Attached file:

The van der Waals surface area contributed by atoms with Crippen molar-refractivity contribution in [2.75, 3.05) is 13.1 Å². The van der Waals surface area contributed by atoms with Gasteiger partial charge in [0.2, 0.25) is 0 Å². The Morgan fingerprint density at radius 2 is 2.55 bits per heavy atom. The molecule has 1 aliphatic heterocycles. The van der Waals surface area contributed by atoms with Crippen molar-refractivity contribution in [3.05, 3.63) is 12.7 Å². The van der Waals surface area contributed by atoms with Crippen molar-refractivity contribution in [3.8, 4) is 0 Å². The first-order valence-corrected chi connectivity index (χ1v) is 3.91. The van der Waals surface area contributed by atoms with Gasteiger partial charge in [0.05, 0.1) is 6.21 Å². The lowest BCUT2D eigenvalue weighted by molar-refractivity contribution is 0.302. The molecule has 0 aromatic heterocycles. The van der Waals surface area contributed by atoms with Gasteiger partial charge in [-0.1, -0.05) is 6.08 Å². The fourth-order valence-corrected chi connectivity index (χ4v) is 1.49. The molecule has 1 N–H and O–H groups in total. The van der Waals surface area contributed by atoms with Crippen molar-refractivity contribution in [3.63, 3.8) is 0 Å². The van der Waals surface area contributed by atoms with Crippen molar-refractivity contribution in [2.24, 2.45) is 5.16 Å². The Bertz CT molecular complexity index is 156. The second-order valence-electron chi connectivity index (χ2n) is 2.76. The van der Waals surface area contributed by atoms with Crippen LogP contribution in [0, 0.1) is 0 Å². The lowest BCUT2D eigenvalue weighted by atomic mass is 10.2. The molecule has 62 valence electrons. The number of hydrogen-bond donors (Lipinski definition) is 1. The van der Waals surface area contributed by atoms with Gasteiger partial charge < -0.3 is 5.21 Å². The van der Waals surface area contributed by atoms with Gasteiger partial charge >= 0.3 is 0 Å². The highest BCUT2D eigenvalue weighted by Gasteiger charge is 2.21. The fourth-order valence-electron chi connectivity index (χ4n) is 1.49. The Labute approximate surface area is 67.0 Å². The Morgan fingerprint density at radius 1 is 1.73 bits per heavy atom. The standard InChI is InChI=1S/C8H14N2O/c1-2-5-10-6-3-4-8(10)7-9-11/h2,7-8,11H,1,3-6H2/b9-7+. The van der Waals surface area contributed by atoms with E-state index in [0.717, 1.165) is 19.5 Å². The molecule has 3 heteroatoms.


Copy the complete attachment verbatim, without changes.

The van der Waals surface area contributed by atoms with Crippen molar-refractivity contribution in [2.75, 3.05) is 13.1 Å². The van der Waals surface area contributed by atoms with Gasteiger partial charge in [0.2, 0.25) is 0 Å². The Morgan fingerprint density at radius 2 is 2.55 bits per heavy atom. The molecule has 1 aliphatic heterocycles. The van der Waals surface area contributed by atoms with Crippen molar-refractivity contribution in [3.05, 3.63) is 12.7 Å². The van der Waals surface area contributed by atoms with Crippen molar-refractivity contribution in [3.8, 4) is 0 Å². The first-order valence-corrected chi connectivity index (χ1v) is 3.91. The van der Waals surface area contributed by atoms with Gasteiger partial charge in [0.05, 0.1) is 6.21 Å². The lowest BCUT2D eigenvalue weighted by molar-refractivity contribution is 0.302. The molecule has 0 aromatic heterocycles. The van der Waals surface area contributed by atoms with Gasteiger partial charge in [-0.1, -0.05) is 6.08 Å². The fourth-order valence-corrected chi connectivity index (χ4v) is 1.49. The molecule has 1 N–H and O–H groups in total. The van der Waals surface area contributed by atoms with Crippen molar-refractivity contribution in [3.63, 3.8) is 0 Å². The van der Waals surface area contributed by atoms with Crippen molar-refractivity contribution in [2.24, 2.45) is 5.16 Å². The Bertz CT molecular complexity index is 156. The second-order valence-electron chi connectivity index (χ2n) is 2.76. The van der Waals surface area contributed by atoms with Crippen LogP contribution in [0, 0.1) is 0 Å². The lowest BCUT2D eigenvalue weighted by atomic mass is 10.2. The molecule has 62 valence electrons. The number of hydrogen-bond donors (Lipinski definition) is 1. The van der Waals surface area contributed by atoms with Gasteiger partial charge < -0.3 is 5.21 Å². The van der Waals surface area contributed by atoms with Gasteiger partial charge >= 0.3 is 0 Å². The highest BCUT2D eigenvalue weighted by Gasteiger charge is 2.21. The fourth-order valence-electron chi connectivity index (χ4n) is 1.49. The Labute approximate surface area is 67.0 Å². The Morgan fingerprint density at radius 1 is 1.73 bits per heavy atom. The standard InChI is InChI=1S/C8H14N2O/c1-2-5-10-6-3-4-8(10)7-9-11/h2,7-8,11H,1,3-6H2/b9-7+. The van der Waals surface area contributed by atoms with E-state index in [0.717, 1.165) is 19.5 Å². The molecule has 3 heteroatoms.